I’m putting away my notes from the Kingston WritersFest, and I think the one big message I got, in both Joan Thomas’s workshop on narrative voice and point-of-view and Michael Winter’s on “found fiction,” had to do with narrative distance.
Thomas asked: How intimate is your stance with respect to the character?
Winter talked about the importance of changing that space: closing in, backing up, closing in again.
When writing from the 1st person, that distance would seem to be fixed—although the character’s degree of self-revelation would vary.
Right now I’m writing from a close 3rd person point-of-view (that is, I’m always with my main character), and I’ve been wondering how to interpret this concept of narrative distance. Sometimes I show my character focussed on what is going on around her, and at other times, I show her lost in the swirl of her emotions. So, in a way, when writing in the 1st person or close 3rd, the narrative distance is within the character.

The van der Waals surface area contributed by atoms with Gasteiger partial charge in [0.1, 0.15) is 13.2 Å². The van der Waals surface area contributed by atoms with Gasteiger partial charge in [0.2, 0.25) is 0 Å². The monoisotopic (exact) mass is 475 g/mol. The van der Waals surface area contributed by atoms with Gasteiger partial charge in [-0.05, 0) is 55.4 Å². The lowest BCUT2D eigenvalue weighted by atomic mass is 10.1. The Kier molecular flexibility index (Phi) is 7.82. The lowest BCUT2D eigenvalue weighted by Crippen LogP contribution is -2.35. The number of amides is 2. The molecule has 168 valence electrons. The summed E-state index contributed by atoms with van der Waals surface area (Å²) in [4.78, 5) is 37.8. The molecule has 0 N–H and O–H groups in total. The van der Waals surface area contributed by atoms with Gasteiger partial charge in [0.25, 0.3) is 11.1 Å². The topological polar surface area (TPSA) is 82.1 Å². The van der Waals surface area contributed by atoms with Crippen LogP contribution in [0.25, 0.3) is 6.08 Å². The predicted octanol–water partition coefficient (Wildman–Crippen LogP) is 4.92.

This is the type of thing writers love to talk about. Put two writers together for 10 minutes and the subject of point-of-view is sure to come up. At one point in Kingston, I was in a packed elevator—we were strangers, in fact—and from the 5th to the ground floor, the talk was of point-of-view. Writers!
Thank you, DeAnna!
I just looked at your blog — that's a great clip from Oates. I'm going to repost it.
I love this post. I've been thinking a lot about character, too, because I tend to write very close 3rd, but lately I've been reading and admiring "New York," by Edward Rutherfurd. He is a master at alternating his distance from his characters and I'm finding it is so inspiring.
Now you've added another layer to that inspiration.